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Summary

Exclusively from Audible

On board a ship bound for Natal, adventurer Allan Quatermain meets Sir Henry Curtis and Captain John Good. His new friends have set out to find Sir Henry's younger brother, who vanished while seeking King Solomon's legendary diamond mines in the African interior. By strange chance, Quatermain has a map to the mines, drawn in blood, and agrees to join the others on their perilous journey.

The travellers face many dangers on their quest - the baking desert heat, the hostile lost tribe they discover and the evil 'wise woman' who holds the secret of the diamond mines. King Solomon's Mines is an exciting adventure that has gripped generations.

It is the first English story set in Africa and is considered to be the origin of the Lost World literary genre that inspired others such as Arthur Conan Doyle's The Lost World, Rudyard Kipling's The Man Who Would Be King and HP Lovecraft's At the Mountains of Madness.

Haggard wrote the novel as a result of a five-shilling wager with his brother to see whether he could write a novel half as good as Robert Louis Stevenson's Treasure Island (1883). The novel ended up becoming the best seller of 1885.

Narrator Biography

Toby Stephens is an award winning actor who has an extensive array of credits over stage, film, television and audiobooks. He narrated Ian Fleming's Bond, From Russia with Love, along with Jeffery Deaver's Carte Blanche: A James Bond Novel. Throughout his stage appearances he has worked with the Royal Shakespeare Company appearing in a number of their productions; Theatre Royal Haymarket, The Almeida, The Donmar Warehouse and The Old Vic.

Toby Stephens film credits include the James Bond film, Die Another Day where he plays the villain Gustav Graves, All Things To All Men, Believe, The Journey and the Oscar-nominated film 13 Hours. He is well known for his role of Captain Flint in the Starz series Black Sails, other notable television credits include, And Then There Were None, the role of Edward Fairfax Rochester in a BBC adaptation of Jane Eyre, Walking The Dead, Robin Hood and Wired. In 2018 he will appear as John Robinson in the Netflix remake of the 1965 TV Series, Lost In Space.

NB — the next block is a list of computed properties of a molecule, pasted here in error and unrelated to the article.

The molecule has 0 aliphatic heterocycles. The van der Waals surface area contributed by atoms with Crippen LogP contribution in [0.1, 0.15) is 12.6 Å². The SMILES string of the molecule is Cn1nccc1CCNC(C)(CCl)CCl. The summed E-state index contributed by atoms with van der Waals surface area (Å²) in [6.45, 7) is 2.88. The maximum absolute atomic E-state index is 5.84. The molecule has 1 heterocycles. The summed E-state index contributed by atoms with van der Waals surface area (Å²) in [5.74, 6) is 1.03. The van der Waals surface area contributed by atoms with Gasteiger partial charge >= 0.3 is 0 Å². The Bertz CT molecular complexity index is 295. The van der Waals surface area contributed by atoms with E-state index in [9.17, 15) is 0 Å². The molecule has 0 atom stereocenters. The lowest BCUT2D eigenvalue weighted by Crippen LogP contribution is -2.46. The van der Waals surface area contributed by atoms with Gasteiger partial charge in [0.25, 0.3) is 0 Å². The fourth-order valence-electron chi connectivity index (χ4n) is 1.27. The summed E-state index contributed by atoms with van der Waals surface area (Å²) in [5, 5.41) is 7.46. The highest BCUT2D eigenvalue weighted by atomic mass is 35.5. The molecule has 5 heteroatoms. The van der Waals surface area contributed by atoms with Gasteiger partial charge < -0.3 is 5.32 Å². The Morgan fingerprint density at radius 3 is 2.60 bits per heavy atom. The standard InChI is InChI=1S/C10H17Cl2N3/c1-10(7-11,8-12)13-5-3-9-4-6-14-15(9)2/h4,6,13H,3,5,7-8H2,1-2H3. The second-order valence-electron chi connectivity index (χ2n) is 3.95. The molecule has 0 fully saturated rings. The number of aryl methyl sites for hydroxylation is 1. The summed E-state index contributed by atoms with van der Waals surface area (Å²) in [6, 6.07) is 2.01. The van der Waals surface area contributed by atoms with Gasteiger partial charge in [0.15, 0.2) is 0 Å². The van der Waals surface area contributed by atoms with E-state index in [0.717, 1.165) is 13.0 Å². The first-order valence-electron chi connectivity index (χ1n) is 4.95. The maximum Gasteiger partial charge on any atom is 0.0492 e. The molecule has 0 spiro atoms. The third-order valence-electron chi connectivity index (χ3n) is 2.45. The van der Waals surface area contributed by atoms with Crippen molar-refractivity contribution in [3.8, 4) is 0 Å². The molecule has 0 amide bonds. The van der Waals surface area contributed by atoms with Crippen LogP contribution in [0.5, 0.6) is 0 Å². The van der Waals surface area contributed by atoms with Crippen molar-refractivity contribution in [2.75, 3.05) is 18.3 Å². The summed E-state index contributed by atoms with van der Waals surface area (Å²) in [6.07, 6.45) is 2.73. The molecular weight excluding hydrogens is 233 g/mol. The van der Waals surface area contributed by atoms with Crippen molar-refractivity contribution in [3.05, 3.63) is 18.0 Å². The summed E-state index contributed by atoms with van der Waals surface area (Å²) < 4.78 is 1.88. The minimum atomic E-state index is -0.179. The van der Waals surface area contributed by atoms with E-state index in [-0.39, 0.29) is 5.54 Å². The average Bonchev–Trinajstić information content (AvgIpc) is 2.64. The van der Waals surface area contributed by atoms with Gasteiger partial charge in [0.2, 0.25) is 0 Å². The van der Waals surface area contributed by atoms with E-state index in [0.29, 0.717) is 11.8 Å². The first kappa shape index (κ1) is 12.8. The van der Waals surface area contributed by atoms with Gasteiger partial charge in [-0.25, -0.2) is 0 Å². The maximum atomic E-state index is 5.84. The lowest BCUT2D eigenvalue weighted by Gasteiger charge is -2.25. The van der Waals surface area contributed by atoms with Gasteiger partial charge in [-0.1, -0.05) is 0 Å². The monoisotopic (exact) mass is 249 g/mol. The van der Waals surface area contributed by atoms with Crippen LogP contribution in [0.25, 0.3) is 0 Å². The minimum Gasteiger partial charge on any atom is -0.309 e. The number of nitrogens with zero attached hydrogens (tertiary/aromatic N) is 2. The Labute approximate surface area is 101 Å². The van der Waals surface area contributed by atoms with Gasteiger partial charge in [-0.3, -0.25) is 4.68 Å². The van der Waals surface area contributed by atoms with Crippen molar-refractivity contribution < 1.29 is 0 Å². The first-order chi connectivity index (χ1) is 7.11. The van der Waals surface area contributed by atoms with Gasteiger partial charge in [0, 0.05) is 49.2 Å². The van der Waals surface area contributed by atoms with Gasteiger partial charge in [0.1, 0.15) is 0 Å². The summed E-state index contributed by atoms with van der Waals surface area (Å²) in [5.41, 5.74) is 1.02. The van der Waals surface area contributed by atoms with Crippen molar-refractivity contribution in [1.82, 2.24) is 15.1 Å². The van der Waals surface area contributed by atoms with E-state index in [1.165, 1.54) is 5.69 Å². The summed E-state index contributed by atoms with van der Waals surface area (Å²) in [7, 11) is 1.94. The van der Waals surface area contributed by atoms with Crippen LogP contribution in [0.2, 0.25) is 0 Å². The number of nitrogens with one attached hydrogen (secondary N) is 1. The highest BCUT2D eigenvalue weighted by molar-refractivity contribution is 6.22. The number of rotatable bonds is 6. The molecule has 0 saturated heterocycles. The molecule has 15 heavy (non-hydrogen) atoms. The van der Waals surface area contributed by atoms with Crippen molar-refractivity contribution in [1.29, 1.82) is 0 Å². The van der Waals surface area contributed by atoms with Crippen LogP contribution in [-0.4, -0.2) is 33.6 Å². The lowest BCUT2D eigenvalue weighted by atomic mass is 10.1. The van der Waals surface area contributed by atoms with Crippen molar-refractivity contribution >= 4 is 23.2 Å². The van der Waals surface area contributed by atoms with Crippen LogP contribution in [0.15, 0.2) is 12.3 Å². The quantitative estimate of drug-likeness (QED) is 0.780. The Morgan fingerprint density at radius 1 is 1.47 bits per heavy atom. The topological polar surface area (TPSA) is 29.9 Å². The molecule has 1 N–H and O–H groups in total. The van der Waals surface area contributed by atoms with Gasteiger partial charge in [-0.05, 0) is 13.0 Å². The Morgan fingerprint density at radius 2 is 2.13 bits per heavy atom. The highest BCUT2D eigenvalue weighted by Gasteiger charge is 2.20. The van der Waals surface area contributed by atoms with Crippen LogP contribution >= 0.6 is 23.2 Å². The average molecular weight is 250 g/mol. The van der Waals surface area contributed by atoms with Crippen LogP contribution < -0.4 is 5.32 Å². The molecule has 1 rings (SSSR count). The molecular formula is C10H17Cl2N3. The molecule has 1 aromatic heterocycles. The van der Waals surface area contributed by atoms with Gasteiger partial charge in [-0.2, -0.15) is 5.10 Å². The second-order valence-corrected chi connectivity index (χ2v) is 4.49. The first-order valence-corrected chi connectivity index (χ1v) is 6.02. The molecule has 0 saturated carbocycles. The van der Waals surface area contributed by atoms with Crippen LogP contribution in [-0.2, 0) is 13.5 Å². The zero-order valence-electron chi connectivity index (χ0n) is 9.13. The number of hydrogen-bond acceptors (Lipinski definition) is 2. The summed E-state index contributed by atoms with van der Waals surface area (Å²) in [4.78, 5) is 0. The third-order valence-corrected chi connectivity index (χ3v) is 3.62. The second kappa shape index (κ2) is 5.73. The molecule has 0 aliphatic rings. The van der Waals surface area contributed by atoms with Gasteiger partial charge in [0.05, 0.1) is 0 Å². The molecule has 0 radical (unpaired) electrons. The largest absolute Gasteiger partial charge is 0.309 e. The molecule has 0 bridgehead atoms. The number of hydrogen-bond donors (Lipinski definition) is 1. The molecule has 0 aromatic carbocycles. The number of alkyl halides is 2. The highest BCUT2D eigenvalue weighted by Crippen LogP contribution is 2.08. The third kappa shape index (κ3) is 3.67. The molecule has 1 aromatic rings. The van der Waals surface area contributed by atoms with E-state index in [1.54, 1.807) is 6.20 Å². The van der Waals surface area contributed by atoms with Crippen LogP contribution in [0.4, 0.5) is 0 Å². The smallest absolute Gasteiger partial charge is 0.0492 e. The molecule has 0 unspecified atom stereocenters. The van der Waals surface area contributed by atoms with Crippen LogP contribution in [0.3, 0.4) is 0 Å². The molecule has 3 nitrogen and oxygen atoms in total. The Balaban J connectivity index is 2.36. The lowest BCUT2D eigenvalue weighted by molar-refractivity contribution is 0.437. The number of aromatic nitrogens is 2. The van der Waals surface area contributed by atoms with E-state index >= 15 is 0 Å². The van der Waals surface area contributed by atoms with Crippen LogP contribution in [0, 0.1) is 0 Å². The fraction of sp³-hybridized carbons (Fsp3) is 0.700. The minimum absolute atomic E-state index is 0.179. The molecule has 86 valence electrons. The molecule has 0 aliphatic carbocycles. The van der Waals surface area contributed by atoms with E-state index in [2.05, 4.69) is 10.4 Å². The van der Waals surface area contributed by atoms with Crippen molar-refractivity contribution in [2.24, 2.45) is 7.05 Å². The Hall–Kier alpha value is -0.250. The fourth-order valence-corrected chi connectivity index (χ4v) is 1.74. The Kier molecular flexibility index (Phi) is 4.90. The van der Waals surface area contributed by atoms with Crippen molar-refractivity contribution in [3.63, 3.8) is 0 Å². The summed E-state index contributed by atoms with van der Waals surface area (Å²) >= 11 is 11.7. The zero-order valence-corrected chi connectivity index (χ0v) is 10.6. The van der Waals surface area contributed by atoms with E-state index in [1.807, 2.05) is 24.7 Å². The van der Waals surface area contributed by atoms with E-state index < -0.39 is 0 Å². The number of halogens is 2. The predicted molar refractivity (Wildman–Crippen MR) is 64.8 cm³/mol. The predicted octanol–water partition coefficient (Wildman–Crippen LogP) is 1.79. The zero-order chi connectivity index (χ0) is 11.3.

©1951 H. Rider Haggard (P)2014 Audible, Inc.

What members say

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  • Overall
    4 out of 5 stars
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    3 out of 5 stars

Dated but still influential

What made the experience of listening to King Solomon's Mines the most enjoyable?

Toby Stephens' reading. I tried reading this book in my teens (in the 1980s) but ground to a halt through boredom. I tried again in 2013 but was suffering from depression and couldn't finish any book. I nearly gave up on the audio last week, but persisted, thanks to Stephens' enthusiasm, diversity of voices for the characters, and the fact that it does get interesting again about halfway through.

What was the most interesting aspect of this story? The least interesting?